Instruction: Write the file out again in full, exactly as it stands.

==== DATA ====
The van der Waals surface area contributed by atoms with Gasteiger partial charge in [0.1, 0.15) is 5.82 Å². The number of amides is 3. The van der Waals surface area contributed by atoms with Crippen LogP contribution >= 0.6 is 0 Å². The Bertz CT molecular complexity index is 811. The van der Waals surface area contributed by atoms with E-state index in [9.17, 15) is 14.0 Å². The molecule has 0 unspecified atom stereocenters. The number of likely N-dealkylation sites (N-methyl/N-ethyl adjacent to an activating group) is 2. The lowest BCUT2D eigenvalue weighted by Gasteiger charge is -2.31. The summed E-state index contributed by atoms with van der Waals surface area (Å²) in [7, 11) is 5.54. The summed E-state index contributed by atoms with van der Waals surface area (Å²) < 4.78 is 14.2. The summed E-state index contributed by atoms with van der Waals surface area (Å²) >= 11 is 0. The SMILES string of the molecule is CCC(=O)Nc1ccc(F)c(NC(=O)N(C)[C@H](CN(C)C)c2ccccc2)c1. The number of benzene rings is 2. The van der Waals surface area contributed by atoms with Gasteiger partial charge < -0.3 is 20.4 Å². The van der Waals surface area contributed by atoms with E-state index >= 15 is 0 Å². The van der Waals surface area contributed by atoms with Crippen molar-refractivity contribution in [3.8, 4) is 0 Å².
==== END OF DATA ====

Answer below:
The van der Waals surface area contributed by atoms with Gasteiger partial charge in [0.1, 0.15) is 5.82 Å². The number of amides is 3. The van der Waals surface area contributed by atoms with Crippen LogP contribution >= 0.6 is 0 Å². The Bertz CT molecular complexity index is 811. The van der Waals surface area contributed by atoms with E-state index in [9.17, 15) is 14.0 Å². The molecule has 0 unspecified atom stereocenters. The number of likely N-dealkylation sites (N-methyl/N-ethyl adjacent to an activating group) is 2. The lowest BCUT2D eigenvalue weighted by Gasteiger charge is -2.31. The summed E-state index contributed by atoms with van der Waals surface area (Å²) in [7, 11) is 5.54. The summed E-state index contributed by atoms with van der Waals surface area (Å²) < 4.78 is 14.2. The summed E-state index contributed by atoms with van der Waals surface area (Å²) >= 11 is 0. The SMILES string of the molecule is CCC(=O)Nc1ccc(F)c(NC(=O)N(C)[C@H](CN(C)C)c2ccccc2)c1. The number of benzene rings is 2. The van der Waals surface area contributed by atoms with Gasteiger partial charge < -0.3 is 20.4 Å². The van der Waals surface area contributed by atoms with E-state index >= 15 is 0 Å². The van der Waals surface area contributed by atoms with Crippen molar-refractivity contribution in [3.8, 4) is 0 Å².